However, it is important to consider both the magnitude and variance of experimental effects as well as device errors in assessing whether the Oura is able to detect an effect of interest. For example, an effect is considered significant at the p<0.05 level when 95% CIs of the 2 groups (Continuous and Split Sleep) measured by PSG overlap less than half of the error bar width. Assuming comparable Oura-PSG device biases in both groups, if the error bars of the Oura-PSG discrepancy render an overlap greater than half of the error bar width, then the effect can no longer be detected by Oura (eg, on night R11 in Supplementary Figure 2). However, if the size of the effect is large in contrast to the size of the discrepancy, the issue is less problematic (eg, on the M (manipulation) nights), particularly if one is only interested in the differential effects between groups.
In our evaluation of the Oura ring, over multiple nights of sleep in each participant, we found the device to give comparable assessment of sleep timing and duration with respect to PSG as the Actiwatch 2 research actigraph at the latter’s default settings. Both devices significantly underestimated adolescent sleep in this sample across all 3 sleep opportunities. This similar underestimation by the Oura ring and the Actiwatch 2 at default M10 setting may be due to both devices being optimised for adults, and thus warrants further validation in an adult population. The possibility for improving the accuracy of sleep detection for different populations, such as different age groups, by customizing sensor sensitivity is exemplified by the better correspondence of Actiwatch 2 output and PSG with lowered sensitivity to motion.
For sleep staging, the Oura ring systematically underestimated light sleep and overestimated deep sleep. Notwithstanding these biases, data from the Oura ring were able to detect practically important differences between groups across the 15-day study, particularly where experimental effects were larger than the size of the Oura-PSG discrepancy. This speaks to utility in detecting important sleep trends even if point estimates are off the mark.
Comparable Performance Between Consumer Device and Research Actigraph for Sleep-Wake Classification
Both devices underestimated sleep in adolescents, by about 30 minutes for the Actiwatch 2 at M10 and by about 40 minutes for the Oura ring. This underestimation was proportional with the duration of the sleep opportunity, with increasing underestimation as the sleep opportunity lengthened for the 8- and 9-h sleep opportunities. This mirrors an overestimation of WASO in both devices, with a similar proportionally increasing overestimation of WASO with increasing sleep opportunity.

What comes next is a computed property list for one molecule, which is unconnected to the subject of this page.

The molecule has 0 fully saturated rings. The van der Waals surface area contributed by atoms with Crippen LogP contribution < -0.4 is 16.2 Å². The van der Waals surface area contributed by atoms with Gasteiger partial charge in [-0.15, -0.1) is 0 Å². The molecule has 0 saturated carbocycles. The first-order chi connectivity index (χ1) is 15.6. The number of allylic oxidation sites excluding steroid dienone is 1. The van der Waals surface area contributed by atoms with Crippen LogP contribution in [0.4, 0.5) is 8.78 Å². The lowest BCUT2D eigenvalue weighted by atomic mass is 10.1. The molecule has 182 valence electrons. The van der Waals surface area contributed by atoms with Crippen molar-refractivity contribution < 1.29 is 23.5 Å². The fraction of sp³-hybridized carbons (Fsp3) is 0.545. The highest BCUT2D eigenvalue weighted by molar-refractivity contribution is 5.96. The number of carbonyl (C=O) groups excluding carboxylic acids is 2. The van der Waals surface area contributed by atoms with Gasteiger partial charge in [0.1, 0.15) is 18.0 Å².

With TST and WASO, the Oura ring showed comparable bias to the Actiwatch 2 at its default setting (3–13 minutes). Additionally, the Oura achieved better wake specificity across all TIB conditions. This improved specificity could be the result of the use of multiple sensors for sleep-wake classification employed by the Oura ring. Other devices from this new generation of wearables that incorporate additional sensors beyond motion-only sleep detection have also shown improvements in their performance over their motion-only predecessors.15
Feasibility of Customization of Sleep Detection for Different Subgroups
Across all TIB conditions, Actiwatch 2 at the lower motion sensitivity ‘H5ʹ setting was associated with less underestimation of TST and overestimation of WASO compared with the default setting. These observations concur with previous findings12,23 and support the use of different threshold settings to achieve higher agreement with PSG in adolescent populations. Validation studies of the Actiwatch 2 at the default (M10) setting mostly employed healthy adult populations. However, it is known that healthy adolescents demonstrate increased movement during sleep compared to adults.28 Given the similar performance of the Oura ring compared with the Actiwatch M10 setting, this supports wearables providing the option for customisation of their sleep algorithms for different subgroups as well as further validation studies with healthy adult populations, for which the Actiwatch M10 setting has been well validated with.
Oura Sleep Staging Performance